NAFTA negotiations are now underway. Officials for the U.S., Canada and Mexico are reassessing the 1994 North American Free Trade Agreement's treatment of everything from tariffs, to intellectual property, to multilateral regulatory compliance.
The Trump Administration has yet to reveal just what its "must haves" are. But one goal should be to retain and upgrade NAFTA's Investor-State Dispute Settlement (ISDS) system. It's an essential mechanism to assure that those making investments and business deals in partner countries will have the full protection of the rule of law.
ISDS systems enshrine the essential private property protections of U.S. law — due process, compensation for foreign government seizure of property, and nondiscrimination — and provide a neutral, independent arbitration process that enables investors and businesses to settle disputes without triggering state-to-state conflict.
For Americans, these systems guarantee fair treatment, consistent with the U.S. Constitution, even in foreign jurisdictions that might otherwise give preferential treatment to domestic parties. For all parties to the agreement, ISDS panels act to prevent expropriation, direct discrimination or other nefarious regulatory actions against foreign investors.
NAFTA's ISDS system has compiled a very good record of protecting American companies and workers from unfair treatment by the Mexican or Canadian officials. In the past dozen or so years, the U.S. government has won every ISDS case filed against it by foreign investors.
Meanwhile, ISDS lawsuits filed in Canada and Mexico have resulted in settlements for American companies of over $100 million — compensation that would not be available if ISDS were eliminated from NAFTA. If American companies had to rely upon traditional state-to-state dispute settlement mechanisms and weaker legal protections for private property in Canada and Mexico, things might not have gone so well for American investors.
The Heritage Foundation's Index of Economic Freedom has demonstrated that the protection of property rights — especially the enforcement of contracts — is essential to the success of a market system. ISDS mechanisms help ensure the evenhanded government enforcement of private contracts — giving investors and businesses the confidence to go forward with mutually beneficial deals.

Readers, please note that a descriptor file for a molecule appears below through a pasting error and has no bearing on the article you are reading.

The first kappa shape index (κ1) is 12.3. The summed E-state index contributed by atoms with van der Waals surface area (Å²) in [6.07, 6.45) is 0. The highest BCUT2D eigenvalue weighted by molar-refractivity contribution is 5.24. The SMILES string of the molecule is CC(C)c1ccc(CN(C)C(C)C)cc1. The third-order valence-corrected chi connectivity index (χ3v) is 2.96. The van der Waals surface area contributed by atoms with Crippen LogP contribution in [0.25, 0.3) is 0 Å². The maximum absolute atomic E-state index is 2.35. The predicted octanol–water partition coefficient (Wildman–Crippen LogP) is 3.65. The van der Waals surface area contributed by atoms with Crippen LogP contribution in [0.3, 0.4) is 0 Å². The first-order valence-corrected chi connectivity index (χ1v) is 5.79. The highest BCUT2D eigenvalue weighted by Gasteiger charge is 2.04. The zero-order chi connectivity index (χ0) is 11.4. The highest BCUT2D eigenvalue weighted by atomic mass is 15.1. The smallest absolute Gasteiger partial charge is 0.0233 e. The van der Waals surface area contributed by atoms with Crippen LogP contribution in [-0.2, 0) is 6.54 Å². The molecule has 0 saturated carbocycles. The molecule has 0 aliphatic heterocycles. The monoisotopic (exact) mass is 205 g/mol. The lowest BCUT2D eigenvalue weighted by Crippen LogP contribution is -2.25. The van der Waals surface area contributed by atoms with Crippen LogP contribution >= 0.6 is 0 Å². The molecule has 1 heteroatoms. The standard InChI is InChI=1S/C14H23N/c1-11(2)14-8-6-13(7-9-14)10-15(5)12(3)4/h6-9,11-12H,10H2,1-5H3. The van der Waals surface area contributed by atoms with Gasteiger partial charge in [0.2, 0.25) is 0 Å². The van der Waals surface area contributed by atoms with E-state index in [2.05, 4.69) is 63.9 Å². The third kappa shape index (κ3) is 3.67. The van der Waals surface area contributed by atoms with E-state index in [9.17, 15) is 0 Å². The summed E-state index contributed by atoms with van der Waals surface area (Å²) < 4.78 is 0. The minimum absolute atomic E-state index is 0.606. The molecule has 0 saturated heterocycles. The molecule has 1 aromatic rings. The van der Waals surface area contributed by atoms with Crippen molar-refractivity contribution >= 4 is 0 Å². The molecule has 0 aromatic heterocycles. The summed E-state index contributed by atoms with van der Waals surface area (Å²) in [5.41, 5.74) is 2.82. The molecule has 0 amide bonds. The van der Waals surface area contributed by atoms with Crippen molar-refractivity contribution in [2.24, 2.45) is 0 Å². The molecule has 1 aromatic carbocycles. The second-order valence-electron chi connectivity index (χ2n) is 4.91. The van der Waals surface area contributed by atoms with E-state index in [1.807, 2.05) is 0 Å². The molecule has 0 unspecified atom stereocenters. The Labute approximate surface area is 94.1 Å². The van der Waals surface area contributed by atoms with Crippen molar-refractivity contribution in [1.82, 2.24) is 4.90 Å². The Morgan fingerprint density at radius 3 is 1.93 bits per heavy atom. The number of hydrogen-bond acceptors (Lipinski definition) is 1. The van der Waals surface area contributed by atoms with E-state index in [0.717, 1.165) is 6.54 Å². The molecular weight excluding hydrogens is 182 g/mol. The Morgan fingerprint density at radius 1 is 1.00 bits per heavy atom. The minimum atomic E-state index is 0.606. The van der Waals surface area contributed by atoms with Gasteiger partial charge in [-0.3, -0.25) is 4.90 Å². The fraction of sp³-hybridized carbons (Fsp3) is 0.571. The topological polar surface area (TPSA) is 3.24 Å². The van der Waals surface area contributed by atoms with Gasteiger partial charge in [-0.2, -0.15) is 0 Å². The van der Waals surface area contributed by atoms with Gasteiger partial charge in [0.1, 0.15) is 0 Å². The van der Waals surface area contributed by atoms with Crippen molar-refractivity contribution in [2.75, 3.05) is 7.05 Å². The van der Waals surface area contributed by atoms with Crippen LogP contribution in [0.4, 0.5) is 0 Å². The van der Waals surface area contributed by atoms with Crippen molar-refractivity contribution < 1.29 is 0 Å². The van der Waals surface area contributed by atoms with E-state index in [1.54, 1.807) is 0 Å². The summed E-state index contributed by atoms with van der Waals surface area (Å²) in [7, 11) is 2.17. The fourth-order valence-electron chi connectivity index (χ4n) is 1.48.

That's why more than 3,000 international agreements include ISDS provisions requiring all signatory nations to treat all investors equally under the law.
ISDS provisions can also open up foreign markets for exports of U.S. products made by American workers. Tougher ISDS rules can block foreign governments from trying to implement protectionist restrictions on commerce such as local-content mandates, local employment quotas and export percentages.
This is not to say that ISDS is without critics. Sen. Elizabeth Warren, D-Mass., for example, stridently opposed an ISDS provision in the Trans-Pacific Partnership, charging that it would somehow "tilt the playing field in the United States further in favor of big multinational corporations" and undermine U.S. sovereignty.
Fortunately, ISDS enjoys strong bipartisan support. Sen. Ron Wyden, D-Ore., for example, firmly rejected Warren's claims. Instead, he warned that, without ISDS protections, "our small businesses with investments abroad will have nowhere to turn if a corrupt government steals a factory or a crooked judge targets them unfairly."
American business — big and small — is solidly in favor of ISDS, too. The National Association of Manufacturers and more than 100 other U.S. business groups have urged the Trump administration to ensure fair treatment by foreign governments by maintaining and improving ISDS enforcement and the protection of U.S. property overseas.
This should be a no-brainer for the administration. After all, undermining the ISDS protections already included in NAFTA during the renegotiation process would stand in direct conflict with the White House goal of pursing trade policy that puts American workers first.
Without ISDS in place, foreign competitors would be tempted to discriminate against American products and services — and they'd have an easier time getting away with it.
Americans' trust in government has reached all-time lows in recent years. Keeping transparent, independent, and neutral arbitration mechanisms in trade agreements to resolve foreign investment disputes — and protect American sovereignty — is one way to restore it.
This piece originally appeared in Investors Business Daily